Slowdown in China’s economy overhangs Mongolia’s election

Herder Pagvajaviin Shatarbaatar casts his vote in Mandalgovi in the Gobi desert. Picture: Getty
Herder Pagvajaviin Shatarbaatar casts his vote in Mandalgovi in the Gobi desert. Picture: Getty
Share this article
Have your say

Mongolians voted in parliamentary elections yesterday against the background of a sharp downturn in the mining sector, vital to the landlocked nation’s economy.

Rising unemployment and disillusionment with the political system are also factors weighing on the vote for the 76 members of the national parliament, the State Great Khural. The result could see the ruling Democratic Party lose its majority to the opposition Mongolian People’s Party, a year ahead of the 2017 presidential election.

President Elbegdorj Tsakhia urged Mongolians to participate in the lively democratic system that remains a rarity in a region characterised by one-party states and authoritarian leaders.

“I encourage young people to come to the polling stations to exercise their right to vote,” Elbegdorj said after casting his ballot in the capital Ulaan Baatar.

Official results are not expected until this morning, reflecting the vast distance and poor communications in the nation of just 3 million sandwiched between China and Russia.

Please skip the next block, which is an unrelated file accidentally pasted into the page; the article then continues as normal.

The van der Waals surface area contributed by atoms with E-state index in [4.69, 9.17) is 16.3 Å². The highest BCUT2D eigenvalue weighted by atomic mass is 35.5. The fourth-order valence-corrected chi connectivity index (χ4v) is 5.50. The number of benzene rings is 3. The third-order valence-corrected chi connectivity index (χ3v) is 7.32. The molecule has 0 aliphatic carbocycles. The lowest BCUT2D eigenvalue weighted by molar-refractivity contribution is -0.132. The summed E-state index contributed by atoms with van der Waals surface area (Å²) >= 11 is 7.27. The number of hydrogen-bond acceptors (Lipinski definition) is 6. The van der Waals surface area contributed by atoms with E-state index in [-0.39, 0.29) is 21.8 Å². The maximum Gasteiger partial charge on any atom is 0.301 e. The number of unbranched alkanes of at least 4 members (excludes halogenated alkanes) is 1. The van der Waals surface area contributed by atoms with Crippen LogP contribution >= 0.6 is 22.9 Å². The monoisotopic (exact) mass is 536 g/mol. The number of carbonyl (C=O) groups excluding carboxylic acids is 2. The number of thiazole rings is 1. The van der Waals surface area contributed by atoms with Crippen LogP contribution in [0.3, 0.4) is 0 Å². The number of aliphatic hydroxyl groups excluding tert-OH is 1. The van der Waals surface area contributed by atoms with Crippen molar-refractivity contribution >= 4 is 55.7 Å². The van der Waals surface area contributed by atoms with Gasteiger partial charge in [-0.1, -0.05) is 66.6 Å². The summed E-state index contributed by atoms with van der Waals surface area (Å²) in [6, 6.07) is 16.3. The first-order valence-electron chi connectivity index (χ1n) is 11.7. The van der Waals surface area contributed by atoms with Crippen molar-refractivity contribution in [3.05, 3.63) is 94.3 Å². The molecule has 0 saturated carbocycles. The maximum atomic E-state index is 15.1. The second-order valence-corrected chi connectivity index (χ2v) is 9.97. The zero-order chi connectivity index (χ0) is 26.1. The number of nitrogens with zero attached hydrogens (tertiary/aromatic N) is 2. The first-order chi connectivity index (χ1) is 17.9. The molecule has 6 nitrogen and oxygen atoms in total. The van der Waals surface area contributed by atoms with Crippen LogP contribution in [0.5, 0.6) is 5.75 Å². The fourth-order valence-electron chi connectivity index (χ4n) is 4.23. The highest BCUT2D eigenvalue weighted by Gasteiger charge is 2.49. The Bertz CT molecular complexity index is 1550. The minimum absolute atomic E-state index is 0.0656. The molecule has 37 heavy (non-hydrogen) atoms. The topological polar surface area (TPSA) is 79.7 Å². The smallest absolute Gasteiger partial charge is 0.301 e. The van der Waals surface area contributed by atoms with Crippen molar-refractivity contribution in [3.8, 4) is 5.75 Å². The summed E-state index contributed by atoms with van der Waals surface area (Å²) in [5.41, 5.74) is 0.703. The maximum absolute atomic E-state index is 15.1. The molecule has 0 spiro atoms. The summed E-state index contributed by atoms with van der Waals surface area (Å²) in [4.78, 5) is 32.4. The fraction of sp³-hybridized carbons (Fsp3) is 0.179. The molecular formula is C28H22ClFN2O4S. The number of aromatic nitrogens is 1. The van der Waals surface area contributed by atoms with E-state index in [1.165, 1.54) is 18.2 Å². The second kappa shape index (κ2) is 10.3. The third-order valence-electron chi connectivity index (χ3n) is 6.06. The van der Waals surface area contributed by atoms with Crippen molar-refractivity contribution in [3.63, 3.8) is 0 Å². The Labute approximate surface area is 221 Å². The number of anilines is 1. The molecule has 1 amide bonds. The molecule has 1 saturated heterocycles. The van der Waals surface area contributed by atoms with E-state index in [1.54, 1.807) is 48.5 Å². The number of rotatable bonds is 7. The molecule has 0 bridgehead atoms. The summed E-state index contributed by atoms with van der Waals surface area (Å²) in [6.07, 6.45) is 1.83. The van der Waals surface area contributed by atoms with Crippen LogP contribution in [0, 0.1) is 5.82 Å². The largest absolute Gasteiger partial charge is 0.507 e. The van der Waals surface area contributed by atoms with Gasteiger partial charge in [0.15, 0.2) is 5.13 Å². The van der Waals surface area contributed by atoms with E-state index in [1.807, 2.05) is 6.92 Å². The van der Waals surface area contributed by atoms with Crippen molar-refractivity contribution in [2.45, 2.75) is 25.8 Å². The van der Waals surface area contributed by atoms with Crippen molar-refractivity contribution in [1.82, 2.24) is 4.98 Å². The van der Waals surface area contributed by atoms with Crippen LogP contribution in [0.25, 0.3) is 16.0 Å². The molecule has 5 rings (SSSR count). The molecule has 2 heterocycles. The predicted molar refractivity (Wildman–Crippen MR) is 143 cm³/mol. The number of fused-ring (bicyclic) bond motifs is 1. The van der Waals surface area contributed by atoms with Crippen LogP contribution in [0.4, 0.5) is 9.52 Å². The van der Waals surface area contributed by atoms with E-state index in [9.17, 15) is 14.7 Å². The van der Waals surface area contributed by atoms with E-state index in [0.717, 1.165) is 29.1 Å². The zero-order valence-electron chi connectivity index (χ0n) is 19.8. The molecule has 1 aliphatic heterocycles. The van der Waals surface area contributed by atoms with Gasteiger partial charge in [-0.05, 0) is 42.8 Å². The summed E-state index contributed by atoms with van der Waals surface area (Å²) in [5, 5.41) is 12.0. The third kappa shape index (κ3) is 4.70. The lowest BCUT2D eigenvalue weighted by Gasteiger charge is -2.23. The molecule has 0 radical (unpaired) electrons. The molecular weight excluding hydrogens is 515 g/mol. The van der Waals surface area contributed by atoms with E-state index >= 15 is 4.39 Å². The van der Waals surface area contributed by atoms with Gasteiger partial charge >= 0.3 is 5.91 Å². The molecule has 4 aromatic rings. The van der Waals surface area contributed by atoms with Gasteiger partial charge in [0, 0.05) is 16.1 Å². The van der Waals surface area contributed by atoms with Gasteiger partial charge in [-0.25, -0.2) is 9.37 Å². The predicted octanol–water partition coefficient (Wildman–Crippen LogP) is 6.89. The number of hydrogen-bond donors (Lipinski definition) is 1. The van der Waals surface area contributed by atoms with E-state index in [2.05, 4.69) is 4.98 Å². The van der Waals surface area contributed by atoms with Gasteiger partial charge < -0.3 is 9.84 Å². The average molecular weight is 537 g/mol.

The parliamentary elections are the seventh since the country peacefully transitioned to democracy in 1990. Yet disillusionment is growing among younger voters, whose turnout has steadily declined in the country recently dubbed “an oasis of democracy” by US Secretary of State John Kerry.

Sodnomtseren Choinzon, chairman of the General Election Commission of Mongolia, said 498 candidates were running for parliament and 2,288 candidates for local councils. More than 400 observers from foreign countries and non-governmental organisations were on hand to oversee the polls.

Mongolia’s economy, based on mining and animal herding, has been dragged down by weak domestic demand and slipping exports, impoverishing thousands of former herders who had moved to its few cities looking for jobs.

Economic growth has slipped from 17.5 per cent in 2011 to 2.3 percent last year, leaving one-fifth of the population in poverty. Billions of dollars in foreign loans begin coming due next year, posing another potential crisis.

Coal, copper and other mineral resources make up 94 per cent of Mongolia’s exports. But with demand in key market China weakening as its economy cools, Mongolia’s own growth is forecast to fall below 1 per cent this year.